Yeah, I mean I took [on Camelot] not because it was TV. In the beginning, I took it for the role. Morgan is very ballsy, very brave, very damaged, guarded, ambitious and very modern. I really like her, you know? She can handle a lot of power, and I like that about her. She’s such a mystical figure.
Do you have any time for a personal life at all, now that you’re so busy?
At the moment, not really. Not at all, actually. I’m really focused on Dark Shadows. I can’t wait to start. And I’ll see my friends again in a few months.
You’ll have to have a romance on set then.
Yes, with my dog.
You’re based in London, do you feel more comfortable there than in Paris?
It’s so close you can just jump on the Eurostar. The thing is, in Paris I don’t have a place; I go straight to my parents. I feel like I’m 5 again. It’s very nice. And when I go to London I’m an adult again. I love London because of all the parks. I feel more relaxed there, I don’t know why. I just love it.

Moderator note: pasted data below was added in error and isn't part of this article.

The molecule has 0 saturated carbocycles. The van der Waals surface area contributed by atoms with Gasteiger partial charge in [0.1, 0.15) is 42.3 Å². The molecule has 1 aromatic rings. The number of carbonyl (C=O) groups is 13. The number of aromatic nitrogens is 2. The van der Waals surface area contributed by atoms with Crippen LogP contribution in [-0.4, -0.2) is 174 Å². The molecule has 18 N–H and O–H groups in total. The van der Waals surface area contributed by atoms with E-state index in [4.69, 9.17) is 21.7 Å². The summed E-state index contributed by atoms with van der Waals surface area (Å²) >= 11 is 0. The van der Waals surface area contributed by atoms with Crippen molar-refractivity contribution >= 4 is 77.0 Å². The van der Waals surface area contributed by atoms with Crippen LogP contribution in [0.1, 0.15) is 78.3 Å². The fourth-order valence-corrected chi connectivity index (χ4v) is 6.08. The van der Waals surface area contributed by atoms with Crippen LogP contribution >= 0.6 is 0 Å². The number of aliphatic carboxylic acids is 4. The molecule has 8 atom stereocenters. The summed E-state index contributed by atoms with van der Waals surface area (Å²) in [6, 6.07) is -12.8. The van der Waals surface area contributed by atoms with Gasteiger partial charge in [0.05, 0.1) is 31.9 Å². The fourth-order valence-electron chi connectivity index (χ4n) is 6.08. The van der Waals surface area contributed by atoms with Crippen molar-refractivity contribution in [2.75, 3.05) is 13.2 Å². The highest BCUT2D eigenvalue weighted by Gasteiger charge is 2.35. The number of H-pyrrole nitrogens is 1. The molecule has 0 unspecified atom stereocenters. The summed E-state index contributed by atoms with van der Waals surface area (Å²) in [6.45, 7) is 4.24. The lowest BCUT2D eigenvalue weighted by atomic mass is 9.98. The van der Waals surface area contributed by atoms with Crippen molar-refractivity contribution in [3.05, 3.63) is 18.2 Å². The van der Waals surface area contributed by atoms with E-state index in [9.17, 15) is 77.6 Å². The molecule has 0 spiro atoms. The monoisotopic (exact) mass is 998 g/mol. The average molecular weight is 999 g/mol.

Do you spend time with a lot of actors in London?
No. I don’t have a lot of actor friends, actually. It’s more people from the crew — makeup, hair. Otherwise, I’m not the most social person.
Would you ever move to L.A. and do the whole Hollywood thing?
First of all, I don’t drive. But I stayed in Venice for a while, and I love Venice and Abbot Kinney. I find this area the most human. They have great restaurants there, and all the freaks on the beach. I have some friends there who are in the business, but it’s just going from one bubble to another bubble in your car. In the beginning, I was a bit scared by the whole thing, but as you get to know people more and more, it makes it a bit more human. But I’m too much in love with Europe, I think.
But there’s no beach in London.
No, and there’s no sun either.